Lab Canada

Safety of blood stem cell transplantation the focus of collaboration

Montreal, QC – Biopharmaceutical company Celmed BioSciences and medical technology and healthcare company Gambro BCT have formed a formal collaborative agreement aimed at developing a semi-automated, closed system to prevent graft versus-host disease (GvHD). Financial terms were not disclosed.

Gambro BCT specializes in blood bank technologies, including automated blood collection systems, whole blood processing, pathogen reduction technologies, and value added blood and cell based therapeutic products.

Celmed is developer of Theralux, a combination therapy administered ex vivo comprising a photosensitive drug and illuminator device that is designed to eliminate specific unwanted cells, particularly those that cause GvHD. The drug, TH9402, is preferentially retained in activated T cells. The process begins with an in vitro GvHD reaction where the donor cells are activated by the recipient cells. The activated cells retain TH9402 preferentially. When these GvHD-causing cells are then exposed to light from the Theralux device, the drug initiates a photodynamic effect leading to the death of the unwanted cells. The purged blood sample is then reinfused into the cancer patient who meanwhile has undergone high-dose chemotherapy.

The company says the device thus has the potential to prevent GvHD without compromising immune function in cancer patients even with donors that are not entirely matched to their recipients.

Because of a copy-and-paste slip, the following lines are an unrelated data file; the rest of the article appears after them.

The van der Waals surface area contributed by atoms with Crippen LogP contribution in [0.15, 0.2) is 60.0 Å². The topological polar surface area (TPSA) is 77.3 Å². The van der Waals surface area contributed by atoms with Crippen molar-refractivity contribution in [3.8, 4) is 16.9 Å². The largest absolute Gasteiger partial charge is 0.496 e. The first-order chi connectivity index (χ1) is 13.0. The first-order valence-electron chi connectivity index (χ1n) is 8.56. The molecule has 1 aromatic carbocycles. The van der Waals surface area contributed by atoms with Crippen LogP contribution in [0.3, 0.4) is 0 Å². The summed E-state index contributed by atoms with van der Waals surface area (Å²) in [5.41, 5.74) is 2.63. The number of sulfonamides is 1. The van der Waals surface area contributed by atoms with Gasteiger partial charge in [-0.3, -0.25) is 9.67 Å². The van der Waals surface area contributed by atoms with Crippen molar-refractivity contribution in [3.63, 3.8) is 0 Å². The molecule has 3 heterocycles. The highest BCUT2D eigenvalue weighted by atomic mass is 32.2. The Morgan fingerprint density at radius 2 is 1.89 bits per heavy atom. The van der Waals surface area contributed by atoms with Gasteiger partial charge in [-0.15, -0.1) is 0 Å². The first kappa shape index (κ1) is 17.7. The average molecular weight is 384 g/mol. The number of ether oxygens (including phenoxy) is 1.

The collaboration involves a two-year development and milestone agreement during which Celmed will have access to Gambro BCT’s regulatory, clinical, marketing and distribution expertise. The companies are also considering other agreements that may follow in mutually beneficial areas. The objective of this initial strategic collaboration is to combine the companies’ systems to develop a semi-automated, closed system to prevent GvHD. Such a system would be streamlined and user-friendly to increase convenience to the users and closed to reduce the possibility of contamination with infectious agents.

“We are fortunate to have the opportunity to work with Gambro BCT, the dominant player worldwide in blood component separation technology, in order to help optimize our Theralux system for use in the clinic,” says Andr de Villers, Celmed’s president and CEO. “The medical implications would obviously be enormous for developing a user-friendly system to prevent GvHD in order to make blood stem cell transplantation safer."